A Memorial Tribute to My Grandmother

One of the finest women I’ve ever met is my paternal grandmother, Gertrude Singer. She was a truly amazing woman and although I’m saddened that she’s not with us now, I am fortunate to have the fond memories made during the 21 years that she was in my life.

Today is Memorial Day. And although Grandma did not serve in any wars, she’s certainly lived through her share of history. I remember her fondly today as I pay a memorial tribute to Grandma Gertrude.

My Grandmother was born in Hartford, Connecticut in 1906 as the second of four children. She had an older brother and two younger sisters. She remained close with her sisters until she passed away. Since I’m the oldest of three sisters, I was felt that I had that in common with her – being the eldest of sisters. She married my grandfather, Harry, and later had two boys. I can imagine that since Grandma had two sons, she must have adored having five granddaughters (my cousin is also female).

There are a few things that always remind me of Grandma. One of is her talent for baking. She was a fabulous baker. Many of my mother’s recipe cards are Grandma’s recipes that we still enjoy today. Among her specialties were an apple cake (pictured and recipe below) and raisin cinnamon bars. When she’d visit us, she always stepped off the plane with bags full of various goodies – ruggelah cookies and Oh Henry bars were favorites of ours. I’ve figured out how to make the ruggelah, but am still struggling to find a recipe for Oh Henry cookie bars.

She also  had an appreciation for good food, as she’d also bring with her the famous Rye’s Potato Chips, Cape Cod Potato Chips, and Land-o-Lakes white American cheese. At the time, those items were not sold on the West Coast. It was such a treat!

Grandma always kept her mind and body active, which is one of the aspects of her personality that I admire so much. Even in her 80s, she attended a multitude of classes – her Bible study class, a current events class, book group, and a walking group. When the West Hartford weather did not permit her to exercise outside, Grandma would take to walking up and down the halls of her apartment complex. I really believe that these activities kept her so healthy and alive to her 90th year.

One of the strongest recollections I have is from the last time she visited us in San Diego. She loved movies, so we always had a list of films we’d watch when she visited. This time, we watched A League of Their Own together. We knew she’d have a deeper appreciation for this story, which took place during World War II, since she grew up during that time in American history. But what I remember is the comment she made at the end of the movie.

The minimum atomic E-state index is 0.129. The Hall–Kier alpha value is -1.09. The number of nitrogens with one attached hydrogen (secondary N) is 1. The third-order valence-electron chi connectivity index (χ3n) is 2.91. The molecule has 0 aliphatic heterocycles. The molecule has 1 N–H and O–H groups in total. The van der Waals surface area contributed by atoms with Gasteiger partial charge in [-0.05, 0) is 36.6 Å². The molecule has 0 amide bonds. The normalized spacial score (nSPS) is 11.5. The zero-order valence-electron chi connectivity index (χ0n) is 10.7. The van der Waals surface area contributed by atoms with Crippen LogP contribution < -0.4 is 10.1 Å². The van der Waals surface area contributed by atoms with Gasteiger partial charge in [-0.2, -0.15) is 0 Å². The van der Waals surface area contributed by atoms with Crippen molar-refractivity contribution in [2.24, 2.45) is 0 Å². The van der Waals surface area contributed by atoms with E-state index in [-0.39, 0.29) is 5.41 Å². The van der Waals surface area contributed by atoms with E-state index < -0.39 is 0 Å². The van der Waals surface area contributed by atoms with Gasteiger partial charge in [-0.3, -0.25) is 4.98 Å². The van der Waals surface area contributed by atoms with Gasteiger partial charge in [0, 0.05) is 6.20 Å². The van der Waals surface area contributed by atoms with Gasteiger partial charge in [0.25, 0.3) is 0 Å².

The final scene depicts the grown women of the All-American Girls Baseball League visiting the Baseball Hall of Fame and seeing the exhibition dedicated to them. Grandma just starred at the screen and kept repeating, “Those girls REALLY had something to be proud of.”

The way she said it has always stayed with me. It was as if she wished she had something like that as her legacy; something that she was proud of. I could tell the movie really had an impact on her. I’ve probably seen A League of Their Own more than a dozen times, and I still tear up at the end when the women are walking through the Hall of Fame remembering their past. I tear up because I always think of my Grandmother and her words.

Since Grandma lived 3,000 miles away, we did not see her too often. She did visit occasionally and for special occasions like my high school graduation and adult Bat Mitzvah. And we made a few family summer vacation trips to the East Coast to visit. Growing up, I spoke to her nearly every Sunday when my dad called to say hello. She always remembered my birthday with a card and I wrote her occasional letters. I always knew she was proud of her grandchildren. You can see it in her face in photos. I recall her smile so vividly. She really did beam with pride.

Sadly, she succumbed to an advanced stage of breast cancer in October 1996. She was 90-years-old and led a full life. She wasn’t able to see me graduate college, or know I went to Israel. She never met Bryan or attended my wedding. And most sadly to me, she did not meet her first great-grandchild.

But her legacy lives on. Sophie’s Hebrew middle name – Israel – is the Hebrew translation of Gertrude. Her given middle name is my and Grandma’s last name. And I know Grandma will not be forgotten as long as I remember her and keep her stories and spirit alive.

Grandma Gertrude’s Apple Cake

4 Tablespoon butter

½ cup sugar

1 egg

½ cup milk

1 cup flour

½ teaspoon baking powder

¼ teaspoon salt

4 sliced apples (I use Granny Smith)

Preheat over to 350 degrees.

With a mixer, cream together butter and sugar. Beat egg with milk, and add to creamed ingredients.

Combine flour, baking powder and salt. Add to creamed ingredients. Stir just to combine.

Pour into a 10-inch greased pie dish. Cover with sliced apples.

Mix together an additional ¼ cup of sugar and 1 teaspoon cinnamon. Sprinkle over sliced apples.

Bake for about 30 minutes, until a toothpick comes out clean. Top with whipped cream or vanilla ice cream. Or eat alone; it’s just as good!

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